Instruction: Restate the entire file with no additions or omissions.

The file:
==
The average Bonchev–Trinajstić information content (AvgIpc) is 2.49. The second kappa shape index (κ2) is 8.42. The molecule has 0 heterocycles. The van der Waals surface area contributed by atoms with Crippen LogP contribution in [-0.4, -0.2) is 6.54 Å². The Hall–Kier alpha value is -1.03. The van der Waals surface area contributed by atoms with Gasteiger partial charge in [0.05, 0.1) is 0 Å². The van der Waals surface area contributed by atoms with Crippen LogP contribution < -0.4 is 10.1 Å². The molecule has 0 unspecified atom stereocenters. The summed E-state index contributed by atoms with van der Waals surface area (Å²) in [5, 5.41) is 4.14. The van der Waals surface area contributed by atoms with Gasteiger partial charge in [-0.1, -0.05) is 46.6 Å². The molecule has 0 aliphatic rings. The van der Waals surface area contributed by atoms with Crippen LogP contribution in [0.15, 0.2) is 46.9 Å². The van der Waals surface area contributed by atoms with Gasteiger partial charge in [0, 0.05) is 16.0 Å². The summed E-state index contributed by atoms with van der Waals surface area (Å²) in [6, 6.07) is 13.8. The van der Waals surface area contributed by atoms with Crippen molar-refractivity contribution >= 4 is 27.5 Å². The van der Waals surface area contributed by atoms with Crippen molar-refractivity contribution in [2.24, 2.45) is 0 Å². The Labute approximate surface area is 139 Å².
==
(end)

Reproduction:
The average Bonchev–Trinajstić information content (AvgIpc) is 2.49. The second kappa shape index (κ2) is 8.42. The molecule has 0 heterocycles. The van der Waals surface area contributed by atoms with Crippen LogP contribution in [-0.4, -0.2) is 6.54 Å². The Hall–Kier alpha value is -1.03. The van der Waals surface area contributed by atoms with Gasteiger partial charge in [0.05, 0.1) is 0 Å². The van der Waals surface area contributed by atoms with Crippen LogP contribution < -0.4 is 10.1 Å². The molecule has 0 unspecified atom stereocenters. The summed E-state index contributed by atoms with van der Waals surface area (Å²) in [5, 5.41) is 4.14. The van der Waals surface area contributed by atoms with Gasteiger partial charge in [-0.1, -0.05) is 46.6 Å². The molecule has 0 aliphatic rings. The van der Waals surface area contributed by atoms with Crippen LogP contribution in [0.15, 0.2) is 46.9 Å². The van der Waals surface area contributed by atoms with Gasteiger partial charge in [0, 0.05) is 16.0 Å². The summed E-state index contributed by atoms with van der Waals surface area (Å²) in [6, 6.07) is 13.8. The van der Waals surface area contributed by atoms with Crippen molar-refractivity contribution >= 4 is 27.5 Å². The van der Waals surface area contributed by atoms with Crippen molar-refractivity contribution in [2.24, 2.45) is 0 Å². The Labute approximate surface area is 139 Å².